Man `unaware' of failure to get tax amnesty
A Dublin business consultant whose Mercedes car was seized by the Dublin County Sheriff told the High Court yesterday he was unaware for three years that his effort to avail of a tax amnesty had been unsuccessful.
Mr Peter Bolger (44), of Glendown Lawn, Templeogue, Dublin, was being cross-examined by Mr Donal O'Donnell SC, for the Criminal Assets Bureau, in a case relating to a dispute over the ownership of the Mercedes.
Mr Bolger was arrested under the Drug Trafficking Act by Criminal Assets Bureau (CAB) officers at Dublin Airport last September. He was later released. On the same occasion the car was seized by the sheriff, Mr John Fitzpatrick.
The car is registered in the name of Louisville Ltd, a company of which Mr Bolger is a director. Louisville claims to own the car. The CAB alleges the Mercedes is owned by Mr Bolger. It claims the car was seized on the CAB's behalf in part-settlement of a £141,000 tax bill levied by the Revenue Commissioners on Mr Bolger. The car is valued at £23,000.
In court yesterday, Mr Bolger agreed he had received a tax demand dating back to 1978. He said he had been in England from the mid-1980s to the early 1990s. In 1994 he had asked his English solicitor to avail of a tax amnesty in Ireland in respect of all preceding liabilities. Two cheques were sent on his behalf by his then solicitors, Mr Bolger said.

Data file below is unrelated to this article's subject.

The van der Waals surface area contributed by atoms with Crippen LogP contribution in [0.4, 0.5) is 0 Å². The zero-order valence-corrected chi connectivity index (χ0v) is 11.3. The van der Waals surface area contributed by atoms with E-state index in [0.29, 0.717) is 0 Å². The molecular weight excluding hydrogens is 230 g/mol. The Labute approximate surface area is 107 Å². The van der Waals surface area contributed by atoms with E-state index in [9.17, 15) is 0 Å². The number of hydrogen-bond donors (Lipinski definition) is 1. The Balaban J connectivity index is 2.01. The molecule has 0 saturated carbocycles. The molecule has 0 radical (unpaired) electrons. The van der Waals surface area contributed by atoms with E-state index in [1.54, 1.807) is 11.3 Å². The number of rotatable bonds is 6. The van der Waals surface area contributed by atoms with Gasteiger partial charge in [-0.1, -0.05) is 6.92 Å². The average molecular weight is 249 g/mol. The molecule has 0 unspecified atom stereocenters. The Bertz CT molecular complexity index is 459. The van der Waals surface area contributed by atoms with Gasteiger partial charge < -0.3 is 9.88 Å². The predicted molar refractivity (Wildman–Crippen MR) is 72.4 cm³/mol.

Mr O'Donnell said payment on both cheques was subsequently stopped. Mr Bolger said that, between 1994 and 1997, he did not know the payments had not been accepted.
Mr O'Donnell asked whether the English solicitors, in that period, had communicated to him that the cheques had been countermanded. Mr Bolger said he understood the solicitor firm found itself under pressure from the Law Society although not about his affairs. After that, he did not deal with them.
He said he received a number of files but did not get a file relating to his application for tax amnesty. Later, in the other files, he had found correspondence from the Revenue in relation to his cheques.
Mr Bolger said he did not believe the Criminal Assets Bureau was the relevant authority to collect this money. He would be happy to write to the Inspector of Taxes and invite him to discuss the matter. He believed his solicitor had written to the CAB in relation to the demand.
Mr Jason Duffy, a car salesman, said Mr Bolger had bought a Mercedes car from him in August 1996. He said Mr Bolger had traded in another Mercedes in part-exchange.
The hearing continues today.